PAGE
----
“I'm the secretary of the BigFast Corporation's board of directors. Big stuff. Important, you know? You wanna come and watch?”

   I looked at Ishmael, who shrugged, “Sure, why not?”

   “Yeah, we'd love to go.” I said, my curiosity piqued, “Is it near?”

   “Just over there.” and she gestured at a brightly colored tent that was erected on a wooden platform, with the growing thaw-lake close behind.  “C'mon. The melts getting close, we gotta hustle.”  and, with a concerned look at the sun, she scurried off, with us hurrying behind.

   Inside the tent was a large table, with the corporate logo of the BigFast Corporation in the center. There were nine other Unanimals seated around the table. Cookie showed us to the audience chairs, then took a seat at the table. There were some Elves and a couple Fæiries sitting with us, watching. I think a couple of them were reporters. Soon an important looking Human came in, with another equally pretentious Human, and they both took seats at the head of the table.

   The first picked up a gavel, and with one solid thump, began the meeting. “This meeting of the BigFast Corporate Board is called to order. All in favor of dispensing with all preliminaries and getting right to the heart of the meeting, say aye.” there was a thunderous roar of “Ayes” from every Unanimal at the table. The Unanimals were unanimous! The second Human wrote in a notebook. I could hear the water from the thaw-lake lapping against the wooden platform.

   “Motion passed. So, we're here to vote on an important matter.” he looked sternly at the smiling Unanimals, “That is, should all BigFast executives get a big raise, and a massive bonus? All in favor say aye, all opposed say...” he was unable to finish, as there was another huge, thunderous roar of ayes, many saying aye two or three times. There was another thump of the gavel, and then silence.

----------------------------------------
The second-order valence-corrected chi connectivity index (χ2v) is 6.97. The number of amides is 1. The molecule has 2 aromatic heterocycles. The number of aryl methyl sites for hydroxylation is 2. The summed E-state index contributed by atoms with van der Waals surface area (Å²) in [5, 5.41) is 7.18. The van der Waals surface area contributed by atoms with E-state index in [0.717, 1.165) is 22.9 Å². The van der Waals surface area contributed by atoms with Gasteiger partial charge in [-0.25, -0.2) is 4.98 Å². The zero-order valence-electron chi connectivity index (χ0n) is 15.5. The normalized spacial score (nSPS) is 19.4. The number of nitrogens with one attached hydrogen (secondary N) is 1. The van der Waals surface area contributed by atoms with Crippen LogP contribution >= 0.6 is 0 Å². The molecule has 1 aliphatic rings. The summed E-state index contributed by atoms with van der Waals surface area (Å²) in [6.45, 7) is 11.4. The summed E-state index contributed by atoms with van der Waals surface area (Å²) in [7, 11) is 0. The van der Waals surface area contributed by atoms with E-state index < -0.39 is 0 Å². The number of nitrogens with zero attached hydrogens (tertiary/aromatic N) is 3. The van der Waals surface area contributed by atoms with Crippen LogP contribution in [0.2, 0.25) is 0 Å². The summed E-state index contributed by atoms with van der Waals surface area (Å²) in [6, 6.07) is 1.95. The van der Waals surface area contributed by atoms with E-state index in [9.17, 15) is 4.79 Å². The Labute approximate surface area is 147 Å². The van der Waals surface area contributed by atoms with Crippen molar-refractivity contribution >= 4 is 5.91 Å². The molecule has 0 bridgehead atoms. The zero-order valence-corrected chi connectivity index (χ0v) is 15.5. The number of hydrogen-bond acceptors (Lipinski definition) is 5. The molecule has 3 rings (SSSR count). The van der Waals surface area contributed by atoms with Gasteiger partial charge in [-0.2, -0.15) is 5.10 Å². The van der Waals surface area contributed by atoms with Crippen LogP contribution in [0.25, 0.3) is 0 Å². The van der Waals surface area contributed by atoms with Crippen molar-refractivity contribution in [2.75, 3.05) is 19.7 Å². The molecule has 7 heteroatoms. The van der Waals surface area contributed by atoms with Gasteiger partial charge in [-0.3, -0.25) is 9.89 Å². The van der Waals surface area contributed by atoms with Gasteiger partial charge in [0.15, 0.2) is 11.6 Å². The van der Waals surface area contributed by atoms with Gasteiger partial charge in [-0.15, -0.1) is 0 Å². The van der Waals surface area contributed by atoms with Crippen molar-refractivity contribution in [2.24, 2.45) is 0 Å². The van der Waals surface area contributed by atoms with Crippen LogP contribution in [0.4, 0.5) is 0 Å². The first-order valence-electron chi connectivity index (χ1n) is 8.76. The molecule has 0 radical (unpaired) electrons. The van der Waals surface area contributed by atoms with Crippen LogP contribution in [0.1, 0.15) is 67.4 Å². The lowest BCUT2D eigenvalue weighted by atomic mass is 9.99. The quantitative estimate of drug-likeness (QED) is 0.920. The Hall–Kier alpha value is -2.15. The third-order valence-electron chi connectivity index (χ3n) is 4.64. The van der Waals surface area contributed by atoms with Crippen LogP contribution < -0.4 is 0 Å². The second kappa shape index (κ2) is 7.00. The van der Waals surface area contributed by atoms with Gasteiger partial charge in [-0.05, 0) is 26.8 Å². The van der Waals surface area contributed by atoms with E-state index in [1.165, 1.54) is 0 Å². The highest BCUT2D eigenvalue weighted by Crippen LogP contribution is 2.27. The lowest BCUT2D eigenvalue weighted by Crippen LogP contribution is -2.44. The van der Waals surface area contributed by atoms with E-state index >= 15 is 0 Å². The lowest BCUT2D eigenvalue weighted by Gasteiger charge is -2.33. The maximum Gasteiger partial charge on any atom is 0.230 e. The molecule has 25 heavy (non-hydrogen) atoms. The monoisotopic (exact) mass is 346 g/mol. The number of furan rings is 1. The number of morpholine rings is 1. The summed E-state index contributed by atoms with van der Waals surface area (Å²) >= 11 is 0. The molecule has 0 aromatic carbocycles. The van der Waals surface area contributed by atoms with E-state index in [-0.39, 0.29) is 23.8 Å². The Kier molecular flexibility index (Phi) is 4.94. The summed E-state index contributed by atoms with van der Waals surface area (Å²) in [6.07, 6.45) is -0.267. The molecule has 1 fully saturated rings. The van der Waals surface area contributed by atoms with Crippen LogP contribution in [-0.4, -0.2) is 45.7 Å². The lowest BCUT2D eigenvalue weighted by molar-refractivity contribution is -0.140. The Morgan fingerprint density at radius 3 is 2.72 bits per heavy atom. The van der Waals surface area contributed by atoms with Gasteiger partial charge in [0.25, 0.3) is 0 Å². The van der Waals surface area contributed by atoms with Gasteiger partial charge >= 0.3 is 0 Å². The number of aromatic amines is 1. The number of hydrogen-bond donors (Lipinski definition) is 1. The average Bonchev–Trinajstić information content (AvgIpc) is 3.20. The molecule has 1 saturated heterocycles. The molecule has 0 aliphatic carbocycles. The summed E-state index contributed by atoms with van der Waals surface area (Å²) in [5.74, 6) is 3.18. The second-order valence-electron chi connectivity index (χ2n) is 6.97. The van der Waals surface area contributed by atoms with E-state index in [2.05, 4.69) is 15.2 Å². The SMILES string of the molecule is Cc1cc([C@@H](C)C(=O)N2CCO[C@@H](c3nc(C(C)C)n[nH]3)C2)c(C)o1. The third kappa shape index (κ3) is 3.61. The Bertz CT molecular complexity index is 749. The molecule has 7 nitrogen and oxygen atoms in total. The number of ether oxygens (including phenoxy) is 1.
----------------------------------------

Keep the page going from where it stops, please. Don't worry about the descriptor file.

“The ayes have it. The motion is carried.” he paused as his companion wrote quickly in the notebook, then he thumped the gavel again, “Meeting adjourned. As usual, my warmest thanks to all you guys!” and he gestured at the Unanimals at the table, “Your checks are in the mail. Now I must hurry and inform the paymaster.” and with that, he and his silent companion hurried out. We quickly followed, as the wooden platform was starting to bob in the water. Then a group of Elves pulled up, and began tearing the tent down, and hauling the furniture out.

   Since it was late, we decided to head back. It had been a marvelous and informative trip! We thanked Cookie and Dee for a wonderful time and caught the Bilskirn Waggel, back to Elvenstead.   

Dear Windy: Four

March 9, 2018  Lillow Mi

Dear Windy


   Is the world confusing? Are you troubled by the things you see and hear? Is your life a mess? Are you angry because you don't know what you're doing? Don't worry! Ask Windy! She knows what you're doing. She knows a LOT of stuff. Write Windy and all your troubles will be over!